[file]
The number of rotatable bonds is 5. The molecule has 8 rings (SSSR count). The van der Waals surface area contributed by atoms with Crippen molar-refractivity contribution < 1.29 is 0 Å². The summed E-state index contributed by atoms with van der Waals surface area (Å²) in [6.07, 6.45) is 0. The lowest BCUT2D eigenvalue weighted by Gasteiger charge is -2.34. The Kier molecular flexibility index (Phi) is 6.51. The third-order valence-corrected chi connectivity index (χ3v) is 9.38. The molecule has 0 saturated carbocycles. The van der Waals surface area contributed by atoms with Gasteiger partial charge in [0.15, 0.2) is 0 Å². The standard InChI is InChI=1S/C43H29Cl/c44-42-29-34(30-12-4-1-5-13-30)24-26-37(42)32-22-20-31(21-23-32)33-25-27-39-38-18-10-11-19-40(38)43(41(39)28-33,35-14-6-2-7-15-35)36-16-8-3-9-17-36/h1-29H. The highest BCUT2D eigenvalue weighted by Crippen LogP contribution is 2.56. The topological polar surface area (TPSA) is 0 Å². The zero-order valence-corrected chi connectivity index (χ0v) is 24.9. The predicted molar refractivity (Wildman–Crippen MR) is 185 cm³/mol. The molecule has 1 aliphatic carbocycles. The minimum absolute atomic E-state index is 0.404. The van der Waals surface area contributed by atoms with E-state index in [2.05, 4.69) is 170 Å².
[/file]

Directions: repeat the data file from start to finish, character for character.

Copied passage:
The number of rotatable bonds is 5. The molecule has 8 rings (SSSR count). The van der Waals surface area contributed by atoms with Crippen molar-refractivity contribution < 1.29 is 0 Å². The summed E-state index contributed by atoms with van der Waals surface area (Å²) in [6.07, 6.45) is 0. The lowest BCUT2D eigenvalue weighted by Gasteiger charge is -2.34. The Kier molecular flexibility index (Phi) is 6.51. The third-order valence-corrected chi connectivity index (χ3v) is 9.38. The molecule has 0 saturated carbocycles. The van der Waals surface area contributed by atoms with Gasteiger partial charge in [0.15, 0.2) is 0 Å². The standard InChI is InChI=1S/C43H29Cl/c44-42-29-34(30-12-4-1-5-13-30)24-26-37(42)32-22-20-31(21-23-32)33-25-27-39-38-18-10-11-19-40(38)43(41(39)28-33,35-14-6-2-7-15-35)36-16-8-3-9-17-36/h1-29H. The highest BCUT2D eigenvalue weighted by Crippen LogP contribution is 2.56. The topological polar surface area (TPSA) is 0 Å². The zero-order valence-corrected chi connectivity index (χ0v) is 24.9. The predicted molar refractivity (Wildman–Crippen MR) is 185 cm³/mol. The molecule has 1 aliphatic carbocycles. The minimum absolute atomic E-state index is 0.404. The van der Waals surface area contributed by atoms with E-state index in [2.05, 4.69) is 170 Å².